Sunday, March 14, 2021

SciShow on pi and It's Okay To Be Smart on phi, the golden ratio, for Pi Day and International Day of Mathematics

Happy Pi Day! Since today is also the International Day of Mathematics, I'm going to focus on the math of pi instead of pie puns. I begin with SciShow's 3 Ways Pi Can Explain Practically Everything from 2015. I'm surprised I hadn't watched it before or used it for this blog.

What’s irrational and never ends? Pi! Hank explains how we need pi to explain some of the most basic but most important principles of the universe, in honor of Pi Day.
In addition to being entertained, I learned something new about how Einstein, whose birthday is today as Hank mentioned, used pi. It's always a good day when I learn something new, even though SciShow couldn't resist making a pie pun with the video's preview image.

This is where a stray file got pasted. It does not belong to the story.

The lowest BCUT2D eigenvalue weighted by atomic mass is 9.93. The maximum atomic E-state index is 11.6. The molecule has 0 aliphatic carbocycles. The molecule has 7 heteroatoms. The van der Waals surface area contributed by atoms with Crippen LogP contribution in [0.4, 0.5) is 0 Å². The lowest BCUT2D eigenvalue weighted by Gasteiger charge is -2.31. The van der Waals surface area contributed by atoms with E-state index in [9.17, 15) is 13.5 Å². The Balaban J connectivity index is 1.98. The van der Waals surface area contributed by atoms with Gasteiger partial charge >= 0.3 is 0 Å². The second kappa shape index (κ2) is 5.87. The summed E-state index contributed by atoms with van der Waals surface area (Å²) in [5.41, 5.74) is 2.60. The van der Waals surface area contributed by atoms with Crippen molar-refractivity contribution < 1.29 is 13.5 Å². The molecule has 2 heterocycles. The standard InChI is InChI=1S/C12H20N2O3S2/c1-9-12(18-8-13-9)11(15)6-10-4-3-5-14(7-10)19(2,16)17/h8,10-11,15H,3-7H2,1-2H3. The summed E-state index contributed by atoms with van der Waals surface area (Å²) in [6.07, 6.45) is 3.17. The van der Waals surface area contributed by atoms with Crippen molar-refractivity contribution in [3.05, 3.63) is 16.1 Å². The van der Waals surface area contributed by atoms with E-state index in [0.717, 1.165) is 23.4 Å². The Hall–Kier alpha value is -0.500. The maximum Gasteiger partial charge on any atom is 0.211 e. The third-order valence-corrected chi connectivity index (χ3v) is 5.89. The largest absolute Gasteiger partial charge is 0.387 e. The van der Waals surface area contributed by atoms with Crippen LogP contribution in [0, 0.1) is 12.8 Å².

Pi is not the only famous irrational number. So is phi, the golden ratio. In honor of the International Day of Mathematics, I'm sharing It's Okay To Be Smart asking The Golden Ratio: Is It Myth or Math?

The golden ratio. Some say it’s the most mythical number in the universe. Others say it underlies everything from nature’s patterns to beauty in art and design. But, like, what is it? And does the myth of the golden ratio hold up to its mathematical reality? Let’s find out...

Just trying to think rationally about irrational things...
The answer is that it's both. On the math and science side, I especially enjoyed Joe Hanson demonstrating the relationship between phi and the Fibonacci sequence and how both appear in plants. It makes up for debunking the chambered nautilus as an example of the myth of the golden ratio. Since I'm a malacologist, a scientist who studies mollusks, as well as a paleontologist who researched both fossil mollusks as well as fossil plants, I appreciated both. I hope my readers do, too.

That's it for Pi Day. Beware the Ides of March!

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